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posted by martyb on Sunday June 25 2017, @06:41AM   Printer-friendly
from the life-will-find-a-way,-but-will-we-find-a-way-to-find-life? dept.

Saturn's icy moon Enceladus is best known for its numerous geysers ejecting plumes of water and ice. These eruptive fountains perplex researchers searching for signs of microbial life beyond Earth. A dedicated spacecraft designed to study the plume-like features spewing from Enceladus could definitely tell us whether or not they contain alien microorganisms.

"We need a spacecraft to travel to Enceladus, fly through a geyser plume, and analyze the water that is immediately accessible," Geoffrey Marcy, a retired professor of astronomy at the University of California, Berkeley, told Astrowatch.net.

Marcy is a renowned exoplanet researcher who discovered many extrasolar worlds. He was one of the co-investigators of NASA's Kepler planet-hunting mission that detected more than 4,000 exoworlds.
...
"The remarkable aspect of the search for microbes in the water spurting from geysers is that the spacecraft only needs to fly through the plume, well above the surface of Enceladus. No lander is needed—just a succession of flybys through the plumes as it orbits Enceladus," Marcy said.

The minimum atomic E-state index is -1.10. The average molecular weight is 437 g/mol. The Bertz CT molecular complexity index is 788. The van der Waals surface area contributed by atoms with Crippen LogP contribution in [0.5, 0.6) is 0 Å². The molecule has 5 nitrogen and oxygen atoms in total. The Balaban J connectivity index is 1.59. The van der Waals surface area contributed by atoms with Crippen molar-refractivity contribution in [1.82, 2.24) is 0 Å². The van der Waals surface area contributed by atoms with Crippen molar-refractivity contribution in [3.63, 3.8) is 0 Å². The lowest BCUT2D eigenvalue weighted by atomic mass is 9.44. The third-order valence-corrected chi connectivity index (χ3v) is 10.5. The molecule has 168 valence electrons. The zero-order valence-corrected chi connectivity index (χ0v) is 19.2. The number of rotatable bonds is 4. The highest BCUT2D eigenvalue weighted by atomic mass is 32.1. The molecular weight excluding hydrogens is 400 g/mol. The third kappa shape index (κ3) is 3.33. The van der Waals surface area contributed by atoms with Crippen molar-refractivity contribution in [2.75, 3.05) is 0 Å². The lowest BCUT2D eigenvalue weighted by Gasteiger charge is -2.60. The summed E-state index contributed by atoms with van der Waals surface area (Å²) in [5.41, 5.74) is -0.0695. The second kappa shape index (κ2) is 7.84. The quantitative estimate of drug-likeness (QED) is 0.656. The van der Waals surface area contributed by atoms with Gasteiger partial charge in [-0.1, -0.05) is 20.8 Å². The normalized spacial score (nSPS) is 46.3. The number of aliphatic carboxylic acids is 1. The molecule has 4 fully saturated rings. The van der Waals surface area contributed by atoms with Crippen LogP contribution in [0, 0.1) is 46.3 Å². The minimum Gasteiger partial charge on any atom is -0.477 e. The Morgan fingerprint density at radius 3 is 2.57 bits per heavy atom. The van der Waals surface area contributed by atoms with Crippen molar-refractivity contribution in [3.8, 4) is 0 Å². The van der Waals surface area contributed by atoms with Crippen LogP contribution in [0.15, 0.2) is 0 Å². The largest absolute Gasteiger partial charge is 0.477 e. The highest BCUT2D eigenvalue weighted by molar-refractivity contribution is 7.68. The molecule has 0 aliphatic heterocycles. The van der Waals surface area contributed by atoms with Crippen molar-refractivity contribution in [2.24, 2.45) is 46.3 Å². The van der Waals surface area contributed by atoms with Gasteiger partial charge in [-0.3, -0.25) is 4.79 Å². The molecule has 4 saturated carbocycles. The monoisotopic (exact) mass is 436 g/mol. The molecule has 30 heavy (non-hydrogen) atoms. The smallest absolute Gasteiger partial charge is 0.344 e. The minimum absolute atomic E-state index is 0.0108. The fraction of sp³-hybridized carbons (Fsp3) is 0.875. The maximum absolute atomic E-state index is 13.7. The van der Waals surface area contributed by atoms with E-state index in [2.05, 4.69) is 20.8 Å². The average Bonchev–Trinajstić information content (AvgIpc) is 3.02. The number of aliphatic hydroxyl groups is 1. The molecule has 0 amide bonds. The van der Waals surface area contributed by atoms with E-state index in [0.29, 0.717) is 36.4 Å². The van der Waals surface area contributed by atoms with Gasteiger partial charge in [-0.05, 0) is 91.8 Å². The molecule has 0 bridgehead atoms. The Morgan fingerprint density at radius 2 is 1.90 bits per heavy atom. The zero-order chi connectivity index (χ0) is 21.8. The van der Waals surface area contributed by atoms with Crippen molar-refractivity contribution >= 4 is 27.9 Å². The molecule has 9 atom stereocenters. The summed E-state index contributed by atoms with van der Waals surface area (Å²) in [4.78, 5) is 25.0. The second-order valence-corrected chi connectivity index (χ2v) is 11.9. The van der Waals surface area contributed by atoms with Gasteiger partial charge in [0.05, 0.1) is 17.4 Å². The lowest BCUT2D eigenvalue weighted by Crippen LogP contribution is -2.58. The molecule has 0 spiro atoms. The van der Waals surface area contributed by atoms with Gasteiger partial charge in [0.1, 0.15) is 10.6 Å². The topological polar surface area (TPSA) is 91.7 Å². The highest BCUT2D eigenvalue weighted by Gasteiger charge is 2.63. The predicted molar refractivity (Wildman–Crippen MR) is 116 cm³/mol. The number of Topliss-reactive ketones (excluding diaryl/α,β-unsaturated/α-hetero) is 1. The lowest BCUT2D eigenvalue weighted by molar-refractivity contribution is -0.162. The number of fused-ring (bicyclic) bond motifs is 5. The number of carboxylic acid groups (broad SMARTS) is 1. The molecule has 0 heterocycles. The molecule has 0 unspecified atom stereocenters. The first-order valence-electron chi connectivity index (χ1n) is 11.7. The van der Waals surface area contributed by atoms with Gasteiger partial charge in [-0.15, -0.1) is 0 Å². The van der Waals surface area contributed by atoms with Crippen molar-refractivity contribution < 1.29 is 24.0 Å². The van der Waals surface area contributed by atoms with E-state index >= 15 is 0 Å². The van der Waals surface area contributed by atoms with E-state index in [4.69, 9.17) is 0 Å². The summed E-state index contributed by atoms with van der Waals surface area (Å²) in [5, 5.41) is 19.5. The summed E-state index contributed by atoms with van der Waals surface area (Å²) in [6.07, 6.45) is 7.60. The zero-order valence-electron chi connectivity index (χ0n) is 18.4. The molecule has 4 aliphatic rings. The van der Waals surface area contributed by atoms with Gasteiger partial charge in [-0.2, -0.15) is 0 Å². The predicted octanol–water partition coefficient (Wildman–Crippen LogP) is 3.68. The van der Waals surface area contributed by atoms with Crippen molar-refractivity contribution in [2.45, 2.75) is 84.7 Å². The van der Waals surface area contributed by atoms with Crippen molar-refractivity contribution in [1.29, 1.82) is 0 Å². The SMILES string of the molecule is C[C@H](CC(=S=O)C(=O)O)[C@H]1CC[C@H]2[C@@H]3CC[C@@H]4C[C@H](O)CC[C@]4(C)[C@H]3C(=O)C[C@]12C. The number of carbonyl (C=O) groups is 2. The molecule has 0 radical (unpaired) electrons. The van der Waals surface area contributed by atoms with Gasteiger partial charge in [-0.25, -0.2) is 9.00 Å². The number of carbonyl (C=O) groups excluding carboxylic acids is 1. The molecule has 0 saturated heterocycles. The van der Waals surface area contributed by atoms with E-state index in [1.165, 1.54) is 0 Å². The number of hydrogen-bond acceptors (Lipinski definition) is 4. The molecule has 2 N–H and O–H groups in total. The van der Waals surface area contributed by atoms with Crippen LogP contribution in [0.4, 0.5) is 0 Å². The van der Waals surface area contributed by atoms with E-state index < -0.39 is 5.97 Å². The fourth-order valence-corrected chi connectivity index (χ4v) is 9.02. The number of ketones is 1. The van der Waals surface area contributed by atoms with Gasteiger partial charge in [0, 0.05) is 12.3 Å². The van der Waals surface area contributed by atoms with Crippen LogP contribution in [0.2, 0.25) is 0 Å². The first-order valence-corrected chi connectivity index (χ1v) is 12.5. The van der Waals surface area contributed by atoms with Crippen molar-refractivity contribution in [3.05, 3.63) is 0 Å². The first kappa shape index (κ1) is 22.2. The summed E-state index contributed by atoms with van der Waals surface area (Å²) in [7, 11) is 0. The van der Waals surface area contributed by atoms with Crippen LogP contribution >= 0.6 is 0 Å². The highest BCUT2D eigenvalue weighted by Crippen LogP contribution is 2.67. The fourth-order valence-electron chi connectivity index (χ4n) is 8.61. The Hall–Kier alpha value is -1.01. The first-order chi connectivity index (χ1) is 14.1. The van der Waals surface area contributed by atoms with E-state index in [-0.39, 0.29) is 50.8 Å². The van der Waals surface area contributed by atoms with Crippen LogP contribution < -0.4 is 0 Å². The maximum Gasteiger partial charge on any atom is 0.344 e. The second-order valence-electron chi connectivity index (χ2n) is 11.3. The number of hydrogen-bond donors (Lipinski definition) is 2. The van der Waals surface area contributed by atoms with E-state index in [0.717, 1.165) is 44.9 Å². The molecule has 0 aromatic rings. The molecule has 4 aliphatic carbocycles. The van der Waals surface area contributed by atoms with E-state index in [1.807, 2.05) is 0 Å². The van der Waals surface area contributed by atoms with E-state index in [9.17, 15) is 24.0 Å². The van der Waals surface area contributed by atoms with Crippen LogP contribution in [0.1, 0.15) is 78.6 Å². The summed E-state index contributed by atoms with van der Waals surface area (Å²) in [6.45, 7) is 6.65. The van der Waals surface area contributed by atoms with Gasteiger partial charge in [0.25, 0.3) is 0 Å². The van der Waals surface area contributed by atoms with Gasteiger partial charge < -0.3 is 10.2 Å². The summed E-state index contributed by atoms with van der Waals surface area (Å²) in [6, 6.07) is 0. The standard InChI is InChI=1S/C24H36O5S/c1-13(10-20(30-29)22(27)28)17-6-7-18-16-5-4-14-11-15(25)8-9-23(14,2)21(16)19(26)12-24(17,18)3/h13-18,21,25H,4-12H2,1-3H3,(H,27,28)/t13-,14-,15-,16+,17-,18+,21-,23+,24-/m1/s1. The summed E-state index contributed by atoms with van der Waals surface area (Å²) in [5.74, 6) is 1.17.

He noted that such spacecraft should be fitted with a mass spectrometer to detect organic compounds that could be signs of microbial life. The spectrometer will look for amino acids and the structure of any organic molecules, especially fatty acids such as those composing cell membranes. It could also measure the relative amounts of isotopes of carbon (12 and 14) to detect non-natural anomalies due to biological processes.

Moreover, the mission to Enceladus would measure the properties of the water such as pH, oxidation and temperature, therefore assessing its suitability for organic life.

Marcy believes assembling "a brilliant team of billionaires" is the key to making such a mission possible. Lucky for him the monolith said nothing about Enceladus.


Original Submission

Related Stories

Porous Core Could be Keeping Enceladus Warm 3 comments